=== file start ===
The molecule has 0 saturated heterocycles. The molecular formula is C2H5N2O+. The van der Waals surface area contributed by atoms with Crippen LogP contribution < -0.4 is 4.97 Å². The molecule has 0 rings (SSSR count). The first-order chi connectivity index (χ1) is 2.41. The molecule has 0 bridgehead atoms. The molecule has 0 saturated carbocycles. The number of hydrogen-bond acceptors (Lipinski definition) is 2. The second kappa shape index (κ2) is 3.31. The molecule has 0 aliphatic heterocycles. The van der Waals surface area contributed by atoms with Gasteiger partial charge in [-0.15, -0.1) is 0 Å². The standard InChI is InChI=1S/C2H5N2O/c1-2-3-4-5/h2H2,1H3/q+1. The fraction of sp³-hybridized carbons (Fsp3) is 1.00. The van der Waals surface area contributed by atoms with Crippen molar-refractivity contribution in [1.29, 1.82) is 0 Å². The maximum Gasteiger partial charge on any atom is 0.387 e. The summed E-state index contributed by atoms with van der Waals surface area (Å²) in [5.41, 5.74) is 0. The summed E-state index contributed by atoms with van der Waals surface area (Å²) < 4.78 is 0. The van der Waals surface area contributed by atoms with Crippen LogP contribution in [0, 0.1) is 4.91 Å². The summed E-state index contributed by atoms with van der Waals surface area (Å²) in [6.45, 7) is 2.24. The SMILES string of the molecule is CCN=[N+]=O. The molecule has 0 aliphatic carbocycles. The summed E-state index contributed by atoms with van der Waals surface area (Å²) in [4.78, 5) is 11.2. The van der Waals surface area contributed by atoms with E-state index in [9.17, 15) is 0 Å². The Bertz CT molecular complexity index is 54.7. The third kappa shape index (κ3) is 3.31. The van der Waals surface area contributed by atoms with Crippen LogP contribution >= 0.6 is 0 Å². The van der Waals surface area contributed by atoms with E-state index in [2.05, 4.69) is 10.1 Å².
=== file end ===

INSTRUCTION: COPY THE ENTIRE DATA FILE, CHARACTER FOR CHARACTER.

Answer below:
The molecule has 0 saturated heterocycles. The molecular formula is C2H5N2O+. The van der Waals surface area contributed by atoms with Crippen LogP contribution < -0.4 is 4.97 Å². The molecule has 0 rings (SSSR count). The first-order chi connectivity index (χ1) is 2.41. The molecule has 0 bridgehead atoms. The molecule has 0 saturated carbocycles. The number of hydrogen-bond acceptors (Lipinski definition) is 2. The second kappa shape index (κ2) is 3.31. The molecule has 0 aliphatic heterocycles. The van der Waals surface area contributed by atoms with Gasteiger partial charge in [-0.15, -0.1) is 0 Å². The standard InChI is InChI=1S/C2H5N2O/c1-2-3-4-5/h2H2,1H3/q+1. The fraction of sp³-hybridized carbons (Fsp3) is 1.00. The van der Waals surface area contributed by atoms with Crippen molar-refractivity contribution in [1.29, 1.82) is 0 Å². The maximum Gasteiger partial charge on any atom is 0.387 e. The summed E-state index contributed by atoms with van der Waals surface area (Å²) in [5.41, 5.74) is 0. The summed E-state index contributed by atoms with van der Waals surface area (Å²) < 4.78 is 0. The van der Waals surface area contributed by atoms with Crippen LogP contribution in [0, 0.1) is 4.91 Å². The summed E-state index contributed by atoms with van der Waals surface area (Å²) in [6.45, 7) is 2.24. The SMILES string of the molecule is CCN=[N+]=O. The molecule has 0 aliphatic carbocycles. The summed E-state index contributed by atoms with van der Waals surface area (Å²) in [4.78, 5) is 11.2. The van der Waals surface area contributed by atoms with E-state index in [9.17, 15) is 0 Å². The Bertz CT molecular complexity index is 54.7. The third kappa shape index (κ3) is 3.31. The van der Waals surface area contributed by atoms with Crippen LogP contribution >= 0.6 is 0 Å². The van der Waals surface area contributed by atoms with E-state index in [2.05, 4.69) is 10.1 Å².